Risk Reporter for Educational Facilities
Winter 2014 Vol. 1, Issue 3
Every school wants to create a welcoming environment for students, staff, parents and visitors, but that welcome feeling can’t come at the expense of safety. It’s critical to control access to your building and limit opportunities for unwanted intruders to gain entry.
Risk Reporter recently spoke with school safety expert Ken Trump, MPA, president of National School Safety and Security Services® in Cleveland, Ohio. Trump has 30 years of experience in the field and has worked with school and safety officials from all 50 states and throughout Canada.
Risk Reporter: What are the most common mistakes schools make?
Ken Trump: An overreliance on technology tops the list. The first and best line of defense is a well-trained, highly alert staff and student body — the best school security is only as strong as the weakest human link. The balance between humans and hardware has been out of whack recently. There’s been a rush to add equipment but not enough focus on training staff and students. The human side of school safety has largely been ignored.
Risk Reporter: Many schools now lock doors and buzz people in. Thoughts on this?
Ken Trump: Technology is only as good as the people using it. Train staff to ask people to stand where they can be seen by a camera, buzz in one person at a time and ask who a visitor is and the purpose for his or her visit. Staff must feel supported if they choose not to buzz someone in. If someone is buzzed in but doesn’t report to the office, there must be a procedure, and administrators or security need to respond.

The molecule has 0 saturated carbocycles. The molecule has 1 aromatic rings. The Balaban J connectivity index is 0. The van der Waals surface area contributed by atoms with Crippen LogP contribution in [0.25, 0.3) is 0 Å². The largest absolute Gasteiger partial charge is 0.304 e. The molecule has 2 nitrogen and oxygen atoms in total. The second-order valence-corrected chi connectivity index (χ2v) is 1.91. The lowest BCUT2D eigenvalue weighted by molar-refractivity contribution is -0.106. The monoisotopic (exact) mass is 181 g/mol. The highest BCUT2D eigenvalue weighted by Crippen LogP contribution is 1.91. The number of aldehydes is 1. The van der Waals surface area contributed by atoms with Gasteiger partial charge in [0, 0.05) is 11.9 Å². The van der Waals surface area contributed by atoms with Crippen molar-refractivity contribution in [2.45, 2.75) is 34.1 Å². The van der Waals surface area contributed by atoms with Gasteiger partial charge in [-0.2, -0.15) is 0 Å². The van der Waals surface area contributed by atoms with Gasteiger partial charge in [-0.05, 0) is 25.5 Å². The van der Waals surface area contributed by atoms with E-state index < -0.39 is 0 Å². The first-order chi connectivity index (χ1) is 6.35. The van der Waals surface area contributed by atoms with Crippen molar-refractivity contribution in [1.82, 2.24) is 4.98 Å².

Risk Reporter: Electronic access control is getting more popular. Thoughts on this?
Ken Trump: Most schools still use keys, but electronic access control is better. Control costs by limiting which doors have a reader. Program cards for specific staff; limit their access to certain doors, times, etc.; and get a system that can create an electronic record of when and where each card is used and deprogram a card at any time.
Risk Reporter: What are your recommendations for visitor log-in?
Ken Trump: Whether you have a computerized visitor management system or you identify visitors at the office and issue them badges, a school employee must verify who the visitor is and have a written record of the visitor, time and purpose of the visit. Human engagement helps identify the purpose and mental state of the visitor.
Risk Reporter: How can schools control access for off-hours activities?
Ken Trump: This is always a challenge. Limit activities to one area of the school and restrict access to unused areas. Determine what kind of security technology (for example, surveillance cameras) you might need to provide a record of who was in the building. You need supervision plans — not just for the event area but the whole building. This is absolutely critical. Train after-hours custodial and cleaning personnel on security and emergency response protocols and communication. You can’t leave your school open for off-hours use without an investment in additional supervision, training and, perhaps, security technology.
Risk Reporter: You place a large emphasis on supervision.
Ken Trump: It’s critical — nothing trumps the value of a proactive adult presence. Staff should have specific supervision assignments for student arrival and dismissal, and these plans should be in writing and disseminated to all staff. Staff should be trained to the plan.
- For more information on access control at schools, visit the National School Safety and Security Services website at http://www.schoolsecurity.org/resources/school_access_control.html